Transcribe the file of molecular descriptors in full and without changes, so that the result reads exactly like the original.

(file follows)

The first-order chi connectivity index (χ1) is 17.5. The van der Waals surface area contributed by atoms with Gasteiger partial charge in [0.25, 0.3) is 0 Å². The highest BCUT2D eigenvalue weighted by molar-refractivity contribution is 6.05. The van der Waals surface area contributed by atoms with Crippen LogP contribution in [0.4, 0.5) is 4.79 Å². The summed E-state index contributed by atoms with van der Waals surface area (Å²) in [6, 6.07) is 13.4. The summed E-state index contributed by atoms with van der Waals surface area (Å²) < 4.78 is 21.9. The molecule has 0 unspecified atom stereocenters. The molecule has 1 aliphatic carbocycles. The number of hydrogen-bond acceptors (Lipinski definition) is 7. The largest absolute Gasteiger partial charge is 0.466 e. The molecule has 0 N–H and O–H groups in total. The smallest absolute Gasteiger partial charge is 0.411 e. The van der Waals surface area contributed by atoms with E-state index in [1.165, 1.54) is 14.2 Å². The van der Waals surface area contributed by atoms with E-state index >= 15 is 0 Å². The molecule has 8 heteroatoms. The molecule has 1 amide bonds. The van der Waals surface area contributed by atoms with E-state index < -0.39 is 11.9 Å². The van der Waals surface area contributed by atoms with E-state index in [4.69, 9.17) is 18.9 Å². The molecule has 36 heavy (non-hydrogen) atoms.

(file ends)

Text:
The first-order chi connectivity index (χ1) is 17.5. The van der Waals surface area contributed by atoms with Gasteiger partial charge in [0.25, 0.3) is 0 Å². The highest BCUT2D eigenvalue weighted by molar-refractivity contribution is 6.05. The van der Waals surface area contributed by atoms with Crippen LogP contribution in [0.4, 0.5) is 4.79 Å². The summed E-state index contributed by atoms with van der Waals surface area (Å²) in [6, 6.07) is 13.4. The summed E-state index contributed by atoms with van der Waals surface area (Å²) < 4.78 is 21.9. The molecule has 0 unspecified atom stereocenters. The molecule has 1 aliphatic carbocycles. The number of hydrogen-bond acceptors (Lipinski definition) is 7. The largest absolute Gasteiger partial charge is 0.466 e. The molecule has 0 N–H and O–H groups in total. The smallest absolute Gasteiger partial charge is 0.411 e. The van der Waals surface area contributed by atoms with E-state index in [1.165, 1.54) is 14.2 Å². The van der Waals surface area contributed by atoms with E-state index >= 15 is 0 Å². The molecule has 8 heteroatoms. The molecule has 1 amide bonds. The van der Waals surface area contributed by atoms with E-state index < -0.39 is 11.9 Å². The van der Waals surface area contributed by atoms with E-state index in [4.69, 9.17) is 18.9 Å². The molecule has 36 heavy (non-hydrogen) atoms.